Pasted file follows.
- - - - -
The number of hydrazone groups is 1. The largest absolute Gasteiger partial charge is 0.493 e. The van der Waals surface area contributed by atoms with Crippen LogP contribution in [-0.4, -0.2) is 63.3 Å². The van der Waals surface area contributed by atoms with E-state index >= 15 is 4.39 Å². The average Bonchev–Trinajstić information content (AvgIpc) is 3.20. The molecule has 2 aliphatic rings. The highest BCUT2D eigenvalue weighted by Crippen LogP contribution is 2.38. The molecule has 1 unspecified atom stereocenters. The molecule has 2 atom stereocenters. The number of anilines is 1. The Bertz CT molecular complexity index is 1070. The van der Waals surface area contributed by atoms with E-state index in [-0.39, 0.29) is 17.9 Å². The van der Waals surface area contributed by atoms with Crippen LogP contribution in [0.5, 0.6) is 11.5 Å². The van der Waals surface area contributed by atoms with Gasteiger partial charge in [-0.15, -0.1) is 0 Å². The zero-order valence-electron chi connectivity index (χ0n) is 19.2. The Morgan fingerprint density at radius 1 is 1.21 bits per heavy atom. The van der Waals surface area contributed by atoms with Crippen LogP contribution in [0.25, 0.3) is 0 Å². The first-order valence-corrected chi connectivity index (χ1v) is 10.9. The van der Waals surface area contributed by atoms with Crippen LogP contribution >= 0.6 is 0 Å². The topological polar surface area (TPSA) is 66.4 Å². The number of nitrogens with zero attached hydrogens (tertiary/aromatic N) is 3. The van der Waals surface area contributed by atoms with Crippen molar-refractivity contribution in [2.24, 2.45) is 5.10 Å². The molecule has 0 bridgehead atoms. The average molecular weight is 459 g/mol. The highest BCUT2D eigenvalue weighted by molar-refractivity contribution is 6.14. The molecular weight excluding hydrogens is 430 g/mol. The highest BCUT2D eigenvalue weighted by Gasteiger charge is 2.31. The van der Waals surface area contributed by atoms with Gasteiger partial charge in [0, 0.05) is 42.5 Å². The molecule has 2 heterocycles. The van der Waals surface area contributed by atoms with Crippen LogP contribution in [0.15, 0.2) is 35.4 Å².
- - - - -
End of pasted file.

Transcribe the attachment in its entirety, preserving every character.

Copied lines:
The number of hydrazone groups is 1. The largest absolute Gasteiger partial charge is 0.493 e. The van der Waals surface area contributed by atoms with Crippen LogP contribution in [-0.4, -0.2) is 63.3 Å². The van der Waals surface area contributed by atoms with E-state index >= 15 is 4.39 Å². The average Bonchev–Trinajstić information content (AvgIpc) is 3.20. The molecule has 2 aliphatic rings. The highest BCUT2D eigenvalue weighted by Crippen LogP contribution is 2.38. The molecule has 1 unspecified atom stereocenters. The molecule has 2 atom stereocenters. The number of anilines is 1. The Bertz CT molecular complexity index is 1070. The van der Waals surface area contributed by atoms with E-state index in [-0.39, 0.29) is 17.9 Å². The van der Waals surface area contributed by atoms with Crippen LogP contribution in [0.5, 0.6) is 11.5 Å². The van der Waals surface area contributed by atoms with Gasteiger partial charge in [-0.15, -0.1) is 0 Å². The zero-order valence-electron chi connectivity index (χ0n) is 19.2. The Morgan fingerprint density at radius 1 is 1.21 bits per heavy atom. The van der Waals surface area contributed by atoms with Crippen LogP contribution in [0.25, 0.3) is 0 Å². The first-order valence-corrected chi connectivity index (χ1v) is 10.9. The van der Waals surface area contributed by atoms with Crippen LogP contribution >= 0.6 is 0 Å². The topological polar surface area (TPSA) is 66.4 Å². The number of nitrogens with zero attached hydrogens (tertiary/aromatic N) is 3. The van der Waals surface area contributed by atoms with Crippen molar-refractivity contribution in [2.24, 2.45) is 5.10 Å². The molecule has 0 bridgehead atoms. The average molecular weight is 459 g/mol. The highest BCUT2D eigenvalue weighted by molar-refractivity contribution is 6.14. The molecular weight excluding hydrogens is 430 g/mol. The highest BCUT2D eigenvalue weighted by Gasteiger charge is 2.31. The van der Waals surface area contributed by atoms with Gasteiger partial charge in [0, 0.05) is 42.5 Å². The molecule has 2 heterocycles. The van der Waals surface area contributed by atoms with Crippen LogP contribution in [0.15, 0.2) is 35.4 Å².